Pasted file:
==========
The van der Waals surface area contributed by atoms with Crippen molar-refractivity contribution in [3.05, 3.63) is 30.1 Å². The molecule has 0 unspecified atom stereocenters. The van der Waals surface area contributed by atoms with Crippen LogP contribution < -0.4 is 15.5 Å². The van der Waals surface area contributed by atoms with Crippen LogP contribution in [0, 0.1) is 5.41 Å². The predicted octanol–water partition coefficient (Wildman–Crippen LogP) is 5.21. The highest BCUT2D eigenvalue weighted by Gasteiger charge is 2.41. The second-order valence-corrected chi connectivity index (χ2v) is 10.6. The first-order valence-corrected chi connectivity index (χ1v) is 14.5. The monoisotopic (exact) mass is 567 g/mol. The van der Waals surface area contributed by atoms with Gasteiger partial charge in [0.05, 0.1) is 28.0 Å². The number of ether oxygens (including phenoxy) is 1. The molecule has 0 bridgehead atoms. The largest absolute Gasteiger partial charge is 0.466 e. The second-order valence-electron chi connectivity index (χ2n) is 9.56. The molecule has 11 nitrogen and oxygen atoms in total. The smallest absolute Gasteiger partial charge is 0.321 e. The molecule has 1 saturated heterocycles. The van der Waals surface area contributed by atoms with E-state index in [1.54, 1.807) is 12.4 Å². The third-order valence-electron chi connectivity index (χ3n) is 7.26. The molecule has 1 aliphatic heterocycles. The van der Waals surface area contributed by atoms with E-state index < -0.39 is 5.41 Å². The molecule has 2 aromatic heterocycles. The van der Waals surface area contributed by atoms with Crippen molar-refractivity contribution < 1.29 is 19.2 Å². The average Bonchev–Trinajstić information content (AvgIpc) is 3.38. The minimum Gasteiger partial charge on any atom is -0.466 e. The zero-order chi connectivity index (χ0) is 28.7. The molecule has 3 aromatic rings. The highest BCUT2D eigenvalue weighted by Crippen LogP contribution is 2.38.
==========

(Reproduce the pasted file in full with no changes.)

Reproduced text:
The van der Waals surface area contributed by atoms with Crippen molar-refractivity contribution in [3.05, 3.63) is 30.1 Å². The molecule has 0 unspecified atom stereocenters. The van der Waals surface area contributed by atoms with Crippen LogP contribution < -0.4 is 15.5 Å². The van der Waals surface area contributed by atoms with Crippen LogP contribution in [0, 0.1) is 5.41 Å². The predicted octanol–water partition coefficient (Wildman–Crippen LogP) is 5.21. The highest BCUT2D eigenvalue weighted by Gasteiger charge is 2.41. The second-order valence-corrected chi connectivity index (χ2v) is 10.6. The first-order valence-corrected chi connectivity index (χ1v) is 14.5. The monoisotopic (exact) mass is 567 g/mol. The van der Waals surface area contributed by atoms with Gasteiger partial charge in [0.05, 0.1) is 28.0 Å². The number of ether oxygens (including phenoxy) is 1. The molecule has 0 bridgehead atoms. The largest absolute Gasteiger partial charge is 0.466 e. The second-order valence-electron chi connectivity index (χ2n) is 9.56. The molecule has 11 nitrogen and oxygen atoms in total. The smallest absolute Gasteiger partial charge is 0.321 e. The molecule has 1 saturated heterocycles. The van der Waals surface area contributed by atoms with E-state index in [1.54, 1.807) is 12.4 Å². The third-order valence-electron chi connectivity index (χ3n) is 7.26. The molecule has 1 aliphatic heterocycles. The van der Waals surface area contributed by atoms with E-state index < -0.39 is 5.41 Å². The molecule has 2 aromatic heterocycles. The van der Waals surface area contributed by atoms with Crippen molar-refractivity contribution < 1.29 is 19.2 Å². The average Bonchev–Trinajstić information content (AvgIpc) is 3.38. The minimum Gasteiger partial charge on any atom is -0.466 e. The zero-order chi connectivity index (χ0) is 28.7. The molecule has 3 aromatic rings. The highest BCUT2D eigenvalue weighted by Crippen LogP contribution is 2.38.